In the day to day running of the club, members will disagree on how the aims of the club are to be achieved. What seems like a good idea to one member will not seem like a good idea to another.

To ensure the club doesn't disband, the members agree to appoint an external referee, whom none of them know, to propose ideas that are consistent with the aims of the club. To prevent discord, they agree that only the referee can propose ideas, but that ultimately a majority of the members of the club have to accept those ideas.

They also agree that the referee should not have any sort of association with any of the members, as if the referee were seen to be aligned to a particular member, the independence of the referee would be called into question.

To make sure members cannot ignore the will of the majority, but to prevent discord between members, they agree that if a majority of members accept an idea, but some members refuse to go along with it, the referee, and only the referee, can sanction those members.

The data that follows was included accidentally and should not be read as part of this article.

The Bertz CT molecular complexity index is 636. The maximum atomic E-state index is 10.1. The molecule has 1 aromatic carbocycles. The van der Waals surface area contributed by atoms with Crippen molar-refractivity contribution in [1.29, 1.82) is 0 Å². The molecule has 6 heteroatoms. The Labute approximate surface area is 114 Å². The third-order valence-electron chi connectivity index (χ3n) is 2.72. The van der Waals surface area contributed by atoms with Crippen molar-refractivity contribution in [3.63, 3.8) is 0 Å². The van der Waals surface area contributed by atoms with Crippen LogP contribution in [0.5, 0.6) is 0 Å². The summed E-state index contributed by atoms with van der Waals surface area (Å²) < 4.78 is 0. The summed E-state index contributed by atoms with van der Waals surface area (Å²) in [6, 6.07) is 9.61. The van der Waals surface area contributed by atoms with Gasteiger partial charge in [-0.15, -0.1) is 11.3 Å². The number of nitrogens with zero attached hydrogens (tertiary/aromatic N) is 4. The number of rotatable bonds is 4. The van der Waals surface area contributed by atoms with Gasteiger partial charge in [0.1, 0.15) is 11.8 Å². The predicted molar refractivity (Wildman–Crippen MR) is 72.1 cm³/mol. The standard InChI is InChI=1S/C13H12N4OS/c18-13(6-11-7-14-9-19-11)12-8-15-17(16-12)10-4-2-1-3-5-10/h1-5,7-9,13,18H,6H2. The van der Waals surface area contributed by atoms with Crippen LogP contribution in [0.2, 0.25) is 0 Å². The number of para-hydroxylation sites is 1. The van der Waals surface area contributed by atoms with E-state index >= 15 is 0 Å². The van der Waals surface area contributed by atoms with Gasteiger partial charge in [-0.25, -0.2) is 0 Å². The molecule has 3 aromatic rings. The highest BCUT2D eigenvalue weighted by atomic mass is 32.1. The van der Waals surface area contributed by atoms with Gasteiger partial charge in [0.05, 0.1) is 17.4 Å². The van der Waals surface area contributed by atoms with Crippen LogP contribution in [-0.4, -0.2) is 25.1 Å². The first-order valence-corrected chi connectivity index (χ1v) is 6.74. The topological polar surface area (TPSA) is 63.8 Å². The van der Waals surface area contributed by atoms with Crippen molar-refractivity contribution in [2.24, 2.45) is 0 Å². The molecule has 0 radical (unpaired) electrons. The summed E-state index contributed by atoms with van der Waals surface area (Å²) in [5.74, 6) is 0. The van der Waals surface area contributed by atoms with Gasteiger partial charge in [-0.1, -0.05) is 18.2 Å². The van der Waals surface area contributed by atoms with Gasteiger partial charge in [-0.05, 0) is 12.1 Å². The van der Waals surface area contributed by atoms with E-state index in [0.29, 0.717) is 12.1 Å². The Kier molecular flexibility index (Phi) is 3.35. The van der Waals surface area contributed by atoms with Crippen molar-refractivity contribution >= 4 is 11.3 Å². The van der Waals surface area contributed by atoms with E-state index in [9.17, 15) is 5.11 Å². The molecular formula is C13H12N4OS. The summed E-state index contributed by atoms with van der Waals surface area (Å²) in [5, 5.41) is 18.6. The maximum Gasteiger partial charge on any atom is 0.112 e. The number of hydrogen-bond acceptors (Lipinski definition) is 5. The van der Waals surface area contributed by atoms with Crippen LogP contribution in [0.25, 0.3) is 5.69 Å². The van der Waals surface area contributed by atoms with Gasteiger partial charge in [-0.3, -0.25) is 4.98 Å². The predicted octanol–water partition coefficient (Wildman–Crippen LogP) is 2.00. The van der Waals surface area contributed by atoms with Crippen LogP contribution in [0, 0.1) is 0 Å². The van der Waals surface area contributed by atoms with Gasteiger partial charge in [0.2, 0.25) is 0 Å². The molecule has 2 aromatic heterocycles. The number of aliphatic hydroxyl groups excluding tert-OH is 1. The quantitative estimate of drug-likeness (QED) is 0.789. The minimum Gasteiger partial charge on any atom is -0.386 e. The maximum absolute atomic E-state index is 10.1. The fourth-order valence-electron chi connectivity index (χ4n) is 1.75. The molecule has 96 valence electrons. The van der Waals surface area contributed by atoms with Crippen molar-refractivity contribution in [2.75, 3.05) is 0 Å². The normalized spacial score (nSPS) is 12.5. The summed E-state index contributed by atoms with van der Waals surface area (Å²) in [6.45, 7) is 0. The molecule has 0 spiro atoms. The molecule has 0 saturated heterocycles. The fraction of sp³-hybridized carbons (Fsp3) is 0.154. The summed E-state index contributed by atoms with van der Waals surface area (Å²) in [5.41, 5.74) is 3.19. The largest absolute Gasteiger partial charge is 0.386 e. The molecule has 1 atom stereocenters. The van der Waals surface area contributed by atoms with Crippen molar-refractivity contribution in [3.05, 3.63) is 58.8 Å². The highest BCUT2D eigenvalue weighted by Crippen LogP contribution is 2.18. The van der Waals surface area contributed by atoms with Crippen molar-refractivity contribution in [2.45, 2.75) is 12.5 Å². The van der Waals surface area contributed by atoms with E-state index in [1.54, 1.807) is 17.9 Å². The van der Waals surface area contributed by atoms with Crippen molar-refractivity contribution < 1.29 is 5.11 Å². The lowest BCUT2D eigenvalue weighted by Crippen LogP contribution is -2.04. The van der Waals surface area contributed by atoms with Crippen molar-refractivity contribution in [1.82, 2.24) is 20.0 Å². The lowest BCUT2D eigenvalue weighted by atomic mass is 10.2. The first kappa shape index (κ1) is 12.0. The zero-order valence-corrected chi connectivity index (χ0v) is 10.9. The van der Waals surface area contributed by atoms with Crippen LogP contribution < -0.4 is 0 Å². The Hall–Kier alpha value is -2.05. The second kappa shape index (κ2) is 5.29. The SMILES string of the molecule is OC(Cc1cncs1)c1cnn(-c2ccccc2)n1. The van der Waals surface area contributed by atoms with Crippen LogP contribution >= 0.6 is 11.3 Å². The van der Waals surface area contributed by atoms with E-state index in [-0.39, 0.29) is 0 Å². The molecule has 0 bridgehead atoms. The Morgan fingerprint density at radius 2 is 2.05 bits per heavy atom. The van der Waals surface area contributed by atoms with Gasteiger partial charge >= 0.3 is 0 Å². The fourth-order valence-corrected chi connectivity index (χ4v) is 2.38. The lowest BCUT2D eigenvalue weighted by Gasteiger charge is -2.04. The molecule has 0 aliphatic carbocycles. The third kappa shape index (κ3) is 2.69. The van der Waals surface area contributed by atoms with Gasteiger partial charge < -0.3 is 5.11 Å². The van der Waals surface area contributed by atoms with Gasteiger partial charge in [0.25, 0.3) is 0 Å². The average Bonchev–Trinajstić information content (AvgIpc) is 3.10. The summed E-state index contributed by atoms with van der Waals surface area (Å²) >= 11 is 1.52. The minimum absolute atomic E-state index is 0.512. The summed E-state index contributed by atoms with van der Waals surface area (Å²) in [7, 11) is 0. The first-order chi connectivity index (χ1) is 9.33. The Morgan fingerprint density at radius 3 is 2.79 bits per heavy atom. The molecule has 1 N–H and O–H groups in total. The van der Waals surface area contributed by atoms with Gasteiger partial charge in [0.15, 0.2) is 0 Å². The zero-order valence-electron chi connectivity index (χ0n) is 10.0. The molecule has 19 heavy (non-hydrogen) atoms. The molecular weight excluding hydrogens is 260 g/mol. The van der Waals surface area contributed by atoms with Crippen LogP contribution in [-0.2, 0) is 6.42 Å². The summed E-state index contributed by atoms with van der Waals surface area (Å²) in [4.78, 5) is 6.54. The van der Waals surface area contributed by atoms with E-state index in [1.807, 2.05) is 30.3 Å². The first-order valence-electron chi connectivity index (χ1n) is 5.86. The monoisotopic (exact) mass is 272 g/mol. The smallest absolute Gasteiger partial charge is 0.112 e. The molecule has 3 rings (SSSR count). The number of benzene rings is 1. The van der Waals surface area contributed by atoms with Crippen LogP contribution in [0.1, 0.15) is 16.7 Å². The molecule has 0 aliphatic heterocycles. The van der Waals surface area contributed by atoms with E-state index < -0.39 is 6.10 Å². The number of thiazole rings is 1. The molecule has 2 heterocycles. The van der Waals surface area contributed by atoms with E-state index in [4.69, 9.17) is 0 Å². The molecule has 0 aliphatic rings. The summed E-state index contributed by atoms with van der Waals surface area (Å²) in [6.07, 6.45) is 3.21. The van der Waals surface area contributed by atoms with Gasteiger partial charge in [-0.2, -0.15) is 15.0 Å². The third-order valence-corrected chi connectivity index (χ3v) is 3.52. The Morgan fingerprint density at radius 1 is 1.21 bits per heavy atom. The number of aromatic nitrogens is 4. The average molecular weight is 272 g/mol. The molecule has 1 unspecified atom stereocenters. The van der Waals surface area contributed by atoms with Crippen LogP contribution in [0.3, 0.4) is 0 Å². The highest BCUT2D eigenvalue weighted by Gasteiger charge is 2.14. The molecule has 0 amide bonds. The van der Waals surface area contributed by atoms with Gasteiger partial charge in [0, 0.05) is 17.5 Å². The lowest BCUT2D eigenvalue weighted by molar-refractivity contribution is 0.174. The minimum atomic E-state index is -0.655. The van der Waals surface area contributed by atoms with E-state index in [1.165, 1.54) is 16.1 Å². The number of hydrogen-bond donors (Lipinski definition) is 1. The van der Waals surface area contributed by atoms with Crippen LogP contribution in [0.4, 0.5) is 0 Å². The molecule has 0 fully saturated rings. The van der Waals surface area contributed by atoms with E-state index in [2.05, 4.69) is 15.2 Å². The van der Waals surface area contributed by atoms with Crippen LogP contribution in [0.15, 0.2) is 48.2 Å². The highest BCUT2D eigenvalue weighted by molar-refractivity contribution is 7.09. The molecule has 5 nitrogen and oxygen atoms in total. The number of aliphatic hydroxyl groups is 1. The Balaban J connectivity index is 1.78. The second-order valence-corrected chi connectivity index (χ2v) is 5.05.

Finally, they agree that if a majority of the members are not happy with the referee, they can fire him and appoint another referee.

##########

This is the role of the Commission: the referee

It seems perfectly logical to me.
So how does the EU parliament sack the commission unless the commission proposes it?
 

ManUnited

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Joined
Nov 16, 2009
Messages
5,221
So how does the lad on the street have any say in all of this?

He has no practical influence over it whatsoever, that's where the democratic deficit lies. Simply trying to pretend that we elect ministers to piss about with their little game of referees is totally farcical and is simply an attempt to put a definition upon the word democracy to which it will not stretch to fit.
Not really, a lot of states have a similar system, the USA isn't much different.
 

Cellachán Chaisil

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Joined
Mar 3, 2009
Messages
10,011
So how does the lad on the street have any say in all of this?

He has no practical influence over it whatsoever, that's where the democratic deficit lies. Simply trying to pretend that we elect ministers to piss about with their little game of referees is totally farcical and is simply an attempt to put a definition upon the word democracy to which it will not stretch to fit.